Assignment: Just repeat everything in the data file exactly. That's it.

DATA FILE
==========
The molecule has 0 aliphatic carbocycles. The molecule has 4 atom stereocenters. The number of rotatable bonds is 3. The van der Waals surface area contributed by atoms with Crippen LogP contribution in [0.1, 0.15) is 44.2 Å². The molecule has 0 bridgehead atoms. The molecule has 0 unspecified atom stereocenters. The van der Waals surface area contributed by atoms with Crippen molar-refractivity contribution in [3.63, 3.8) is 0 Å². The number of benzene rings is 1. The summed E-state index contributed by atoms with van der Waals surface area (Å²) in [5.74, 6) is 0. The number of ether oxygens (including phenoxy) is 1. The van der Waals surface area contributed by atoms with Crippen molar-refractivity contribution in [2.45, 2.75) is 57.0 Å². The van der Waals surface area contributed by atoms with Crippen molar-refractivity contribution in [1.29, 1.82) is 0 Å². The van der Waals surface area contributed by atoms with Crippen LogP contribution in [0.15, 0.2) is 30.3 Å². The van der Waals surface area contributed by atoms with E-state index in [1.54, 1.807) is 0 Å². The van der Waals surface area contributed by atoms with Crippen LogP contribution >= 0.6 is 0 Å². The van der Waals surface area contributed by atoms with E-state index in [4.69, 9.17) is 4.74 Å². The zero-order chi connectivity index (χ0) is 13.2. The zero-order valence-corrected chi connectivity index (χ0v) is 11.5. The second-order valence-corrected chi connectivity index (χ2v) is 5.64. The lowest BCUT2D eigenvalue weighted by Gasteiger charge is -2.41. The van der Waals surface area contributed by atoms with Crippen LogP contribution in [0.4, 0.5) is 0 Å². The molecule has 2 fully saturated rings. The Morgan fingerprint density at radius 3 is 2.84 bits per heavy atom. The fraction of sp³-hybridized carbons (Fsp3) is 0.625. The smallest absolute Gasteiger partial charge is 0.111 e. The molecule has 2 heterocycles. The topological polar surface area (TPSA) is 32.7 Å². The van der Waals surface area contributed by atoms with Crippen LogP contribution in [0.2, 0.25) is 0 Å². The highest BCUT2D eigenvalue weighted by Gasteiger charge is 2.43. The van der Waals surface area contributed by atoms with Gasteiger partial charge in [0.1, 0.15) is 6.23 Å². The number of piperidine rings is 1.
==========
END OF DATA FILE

The molecule has 0 aliphatic carbocycles. The molecule has 4 atom stereocenters. The number of rotatable bonds is 3. The van der Waals surface area contributed by atoms with Crippen LogP contribution in [0.1, 0.15) is 44.2 Å². The molecule has 0 bridgehead atoms. The molecule has 0 unspecified atom stereocenters. The van der Waals surface area contributed by atoms with Crippen molar-refractivity contribution in [3.63, 3.8) is 0 Å². The number of benzene rings is 1. The summed E-state index contributed by atoms with van der Waals surface area (Å²) in [5.74, 6) is 0. The number of ether oxygens (including phenoxy) is 1. The van der Waals surface area contributed by atoms with Crippen molar-refractivity contribution in [2.45, 2.75) is 57.0 Å². The van der Waals surface area contributed by atoms with Crippen molar-refractivity contribution in [1.29, 1.82) is 0 Å². The van der Waals surface area contributed by atoms with Crippen LogP contribution in [0.15, 0.2) is 30.3 Å². The van der Waals surface area contributed by atoms with E-state index in [1.54, 1.807) is 0 Å². The van der Waals surface area contributed by atoms with Crippen LogP contribution >= 0.6 is 0 Å². The van der Waals surface area contributed by atoms with E-state index in [4.69, 9.17) is 4.74 Å². The zero-order chi connectivity index (χ0) is 13.2. The zero-order valence-corrected chi connectivity index (χ0v) is 11.5. The second-order valence-corrected chi connectivity index (χ2v) is 5.64. The lowest BCUT2D eigenvalue weighted by Gasteiger charge is -2.41. The van der Waals surface area contributed by atoms with Crippen LogP contribution in [0.4, 0.5) is 0 Å². The molecule has 2 fully saturated rings. The Morgan fingerprint density at radius 3 is 2.84 bits per heavy atom. The fraction of sp³-hybridized carbons (Fsp3) is 0.625. The smallest absolute Gasteiger partial charge is 0.111 e. The molecule has 2 heterocycles. The topological polar surface area (TPSA) is 32.7 Å². The van der Waals surface area contributed by atoms with Crippen LogP contribution in [0.2, 0.25) is 0 Å². The highest BCUT2D eigenvalue weighted by Gasteiger charge is 2.43. The van der Waals surface area contributed by atoms with Gasteiger partial charge in [0.1, 0.15) is 6.23 Å². The number of piperidine rings is 1.